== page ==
Patrick Grieve

Rich People Do Rich People Stuff in Cadillac ATS and CTS Commercials

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2017 Cadillac ATS commercial Lost & Found features a woman trying to find her lost diamond earring

Cadillac has two new commercials for the ATS and CTS, which focus on rich people doing rich people things in their rich people cars. They’re basically 30-second Nancy Meyers films.

Caddy’s first ad, “Lost & Found,” finds a unique way to brag about the ATS having the most powerful Turbo 4-cyliner engine in its class:

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This commercial finally answers the question, “Why do rich people who just use their cars for cruising down brick-lined, 25 mph roads, care how much horsepower they have?” Well, it turns out, they need the Turbo engine’s sudden bursts of acceleration (and the quick-stopping Brembo performance brakes) in order to dislodge those pesky diamond earrings that drop underneath the seat from time to time.

How droll…

Cadillac produced a similarly-styled ad for the 2016 CTS sedan, titled “The Game,” in which another lovely couple listens to some music during their Sunday drive (although not, confusingly, music by West Coast hip hop artist The Game):

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Here, we see some charming rich people taking a break from their usual croquet and badminton to play a different kind of game—“Name That Cello Suite!” The rules are simple: the rich woman plays a selection of classical music, and the rich man must identify the piece and its composer.

The car’s driver needs only to hear Yo-Yo Ma’s bow glide across the strings of his Montagnana cello for a few moments before he correctly recognizes the selection as Bach’s Suite No. 1 in G Major. The passenger is clearly and justifiably wooed by her suitor’s display of cultural learning.

But wait! The hero is a rogue! For upon closer examination, it is clear that the man did not know Bach’s masterpiece from memory, but rather from the CTS sedan’s Head-Up Display system, which supplied him with the secret knowledge of the song’s title and author!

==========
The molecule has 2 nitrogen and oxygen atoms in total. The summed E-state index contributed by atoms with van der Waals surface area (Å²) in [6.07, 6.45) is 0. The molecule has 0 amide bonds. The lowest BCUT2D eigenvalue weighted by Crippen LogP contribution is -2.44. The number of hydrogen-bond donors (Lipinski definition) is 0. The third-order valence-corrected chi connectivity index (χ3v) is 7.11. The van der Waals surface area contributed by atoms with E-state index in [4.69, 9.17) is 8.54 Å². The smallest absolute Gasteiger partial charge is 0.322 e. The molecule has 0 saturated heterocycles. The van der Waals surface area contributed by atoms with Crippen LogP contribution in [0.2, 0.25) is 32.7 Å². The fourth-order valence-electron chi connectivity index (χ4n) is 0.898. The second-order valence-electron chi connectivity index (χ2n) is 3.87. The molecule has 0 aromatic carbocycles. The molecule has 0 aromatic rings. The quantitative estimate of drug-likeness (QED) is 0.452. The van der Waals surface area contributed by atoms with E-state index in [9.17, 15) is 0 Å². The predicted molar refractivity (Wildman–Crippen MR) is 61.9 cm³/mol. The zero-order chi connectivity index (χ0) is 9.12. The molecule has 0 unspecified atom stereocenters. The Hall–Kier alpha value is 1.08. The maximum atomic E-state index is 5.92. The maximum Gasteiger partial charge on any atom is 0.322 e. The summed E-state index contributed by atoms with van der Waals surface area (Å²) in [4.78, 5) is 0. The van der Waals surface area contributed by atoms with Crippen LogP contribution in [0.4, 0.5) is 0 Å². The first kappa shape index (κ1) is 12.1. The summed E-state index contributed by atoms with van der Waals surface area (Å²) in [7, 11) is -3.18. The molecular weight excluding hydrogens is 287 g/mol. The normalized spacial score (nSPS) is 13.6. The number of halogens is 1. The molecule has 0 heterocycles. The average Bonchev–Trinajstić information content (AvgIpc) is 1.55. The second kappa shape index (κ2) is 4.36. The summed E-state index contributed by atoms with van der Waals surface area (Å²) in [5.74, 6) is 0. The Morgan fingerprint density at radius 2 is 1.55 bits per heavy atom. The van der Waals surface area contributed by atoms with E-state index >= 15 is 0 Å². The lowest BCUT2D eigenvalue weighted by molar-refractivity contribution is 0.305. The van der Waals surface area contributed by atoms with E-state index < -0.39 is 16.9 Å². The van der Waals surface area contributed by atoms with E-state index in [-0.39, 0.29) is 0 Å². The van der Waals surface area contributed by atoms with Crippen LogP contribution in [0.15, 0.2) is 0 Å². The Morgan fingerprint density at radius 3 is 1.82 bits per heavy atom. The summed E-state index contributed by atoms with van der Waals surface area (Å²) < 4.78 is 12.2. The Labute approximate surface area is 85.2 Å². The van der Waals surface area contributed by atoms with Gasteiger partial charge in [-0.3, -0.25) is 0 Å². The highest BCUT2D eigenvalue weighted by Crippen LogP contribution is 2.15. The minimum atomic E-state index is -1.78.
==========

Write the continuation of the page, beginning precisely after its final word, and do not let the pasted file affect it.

Do you, sir or madam, wish for an automobile that can help you fetch misplaced jewelry, or provide you with covert information on Bach’s six Cello Suites? Then perhaps you should consider a Cadillac—even if that gigantic badge is a tad gauche.

  • Patrick GrieveEditor

    Patrick Grieve was born in Southwestern Ohio and has lived there all of his life, with the exception of a few years spent getting a Creative Writing degree in Southeastern Ohio. He loves to take road trips, sometimes to places as distant as Northeastern or even Northwestern Ohio. Patrick also enjoys old movies, shopping at thrift stores, going to ballgames, writing about those things, and watching Law & Order reruns. He just watches the original series, though, none of the spin-offs. And also only the ones they made before Jerry Orbach died. Season five was really the peak, in his opinion. See more articles by Patrick.

  • vinnieboiblue

    Rich people do rich people stuff but they no longer by Cadillacs. When American brands compare themselves to Germans along with the price to match, they lose. Then to top it off, making it confusing with the alphabet soup names like the Europeans, is like they’re ashamed of being American. If the ad people at Cadillac had any pride, they would change their slogan to Uniquely American.

  • zak44

    This is the brand that launched its “Dare Greatly” campaign by reprinting a bleeding chunk of a Teddy Roosevelt speech—without ever attributing the words to their author.